Steve Smith and Marnus Labuschagne walk off at Stumps after batting Australia into a strong postion at Stumps on Day 1 in Adelaide. Image: cricket.com.au

There was drama at the Adelaide Oval before a ball was even bowled, on a day where England's headaches continued and Marnus Labuschagne and David Warner made the bowlers toil

There was drama at the Adelaide Oval before a ball was even bowled on the first day of the Second Ashes Test Match.

A COVID scare ruled the Australian captain, Pat Cummins – deemed a close contact, out of the match, handing a Test debut to Michael Neser and thrusting Steve Smith back into the position of captaincy.

Meanwhile, England’s selections, tactics, and problems with the over-rate continued to present themselves as Marnus Labuschagne and David Warner batted Australia to a strong position at stumps on Day 1.

Here are the moments that mattered on Day 1 at the Adelaide Oval.

COVID Chaos throws Cricket Australia into panic mode hours before first ball

You can run, you can vaccinate, you can hide, but COVID will still manage to get you.

Everyone was sent scrambling when it was revealed on the morning of Day 1 that Australian captain and spearhead  Pat Cummins was set to be ruled out of the match after coming into contact with a positive COVID case. Cummins was dining in at a restaurant when he was alerted by a patron sitting next to him that he was COVID positive and immediately left the establishment and isolated until further developments.

His absence meant that Steve Smith would be elevated too and return to the post as Test captain and Michael Neser, who had been in the Australian Test squad for the past 25 Test matches, will finally make his Test debut. Albeit in bizarre circumstances.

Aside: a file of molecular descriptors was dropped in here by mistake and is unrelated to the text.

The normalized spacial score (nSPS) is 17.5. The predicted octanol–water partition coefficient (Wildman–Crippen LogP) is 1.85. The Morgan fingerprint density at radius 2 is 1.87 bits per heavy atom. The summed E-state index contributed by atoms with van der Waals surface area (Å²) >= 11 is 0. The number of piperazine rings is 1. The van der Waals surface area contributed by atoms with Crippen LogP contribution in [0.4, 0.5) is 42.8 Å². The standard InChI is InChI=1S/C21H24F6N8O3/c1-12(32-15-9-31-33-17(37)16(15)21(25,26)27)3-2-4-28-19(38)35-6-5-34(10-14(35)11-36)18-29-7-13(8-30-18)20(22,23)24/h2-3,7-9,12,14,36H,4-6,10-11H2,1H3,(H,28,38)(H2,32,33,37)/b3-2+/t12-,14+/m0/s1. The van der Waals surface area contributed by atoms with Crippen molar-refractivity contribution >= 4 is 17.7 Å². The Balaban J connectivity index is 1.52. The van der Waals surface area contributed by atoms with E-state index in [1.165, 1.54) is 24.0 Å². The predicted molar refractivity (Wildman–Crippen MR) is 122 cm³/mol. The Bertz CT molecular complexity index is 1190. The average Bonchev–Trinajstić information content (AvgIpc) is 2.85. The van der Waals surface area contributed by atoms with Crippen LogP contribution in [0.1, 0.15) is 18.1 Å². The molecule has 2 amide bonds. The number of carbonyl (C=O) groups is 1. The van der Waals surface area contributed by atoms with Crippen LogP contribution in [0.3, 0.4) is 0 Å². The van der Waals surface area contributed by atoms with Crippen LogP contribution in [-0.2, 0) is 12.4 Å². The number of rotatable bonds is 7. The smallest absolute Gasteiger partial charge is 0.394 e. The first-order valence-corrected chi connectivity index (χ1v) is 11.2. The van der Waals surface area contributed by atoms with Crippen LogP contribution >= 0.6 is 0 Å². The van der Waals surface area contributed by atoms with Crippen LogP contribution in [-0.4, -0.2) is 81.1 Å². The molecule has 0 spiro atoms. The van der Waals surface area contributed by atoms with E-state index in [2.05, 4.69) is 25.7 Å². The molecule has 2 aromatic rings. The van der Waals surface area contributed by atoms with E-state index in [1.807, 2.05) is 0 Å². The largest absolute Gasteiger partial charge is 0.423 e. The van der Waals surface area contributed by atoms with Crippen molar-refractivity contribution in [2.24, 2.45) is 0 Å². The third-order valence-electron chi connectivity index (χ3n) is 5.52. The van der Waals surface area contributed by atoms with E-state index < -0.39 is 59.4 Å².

Cummins’ absence means that for the first time ever, Australia will have three different captains in three consecutive Test matches. It also means that Australia will play a Test match in Australia, without Pat Cummins and Josh Hazelwood for the first time since the Adelaide Test in 2014 against India. Josh Hazelwood debuted the following week in Brisbane.

It’s the story that sent everyone flashing back to Edgbaston 2005 when Glenn McGrath was ruled out after a mishap in the morning. The complexion of that 2005 series changed then and there. What knock-on impacts will this story have.

Cricket Australia CEO Nick Hockley confirmed that Cummins had tested negative and will now isolate for seven days per South Australian Health regulations.

Broad and Warner resume battle of wits and probes

After accounting for him 8 times in the previous Ashes series in the UK, Stuart Broad finally got the chance to stand at the top of his mark and bowl around the wicket to David Warner again.

Almost with immediate effect too. His first ball had Warner leaving on length, which sparked a huge appeal from Broad and the English slips cordon.

It was a probing first over which reminded Warner of his horrors in the UK, but also would have further solidified to England that they missed a trick by not playing him first up in Brisbane.

Broad was a handful with the new ball, troubling Warner early on, claiming the wicket of Harris, and then went up for a huge shout on the third ball of Labuschagne’s innings which they sent upstairs for a review.

Warner continued to counter punch and bat carefully but with purpose, pushing through the pain barrier with his ribs to continue punching the ball around the Adelaide Oval.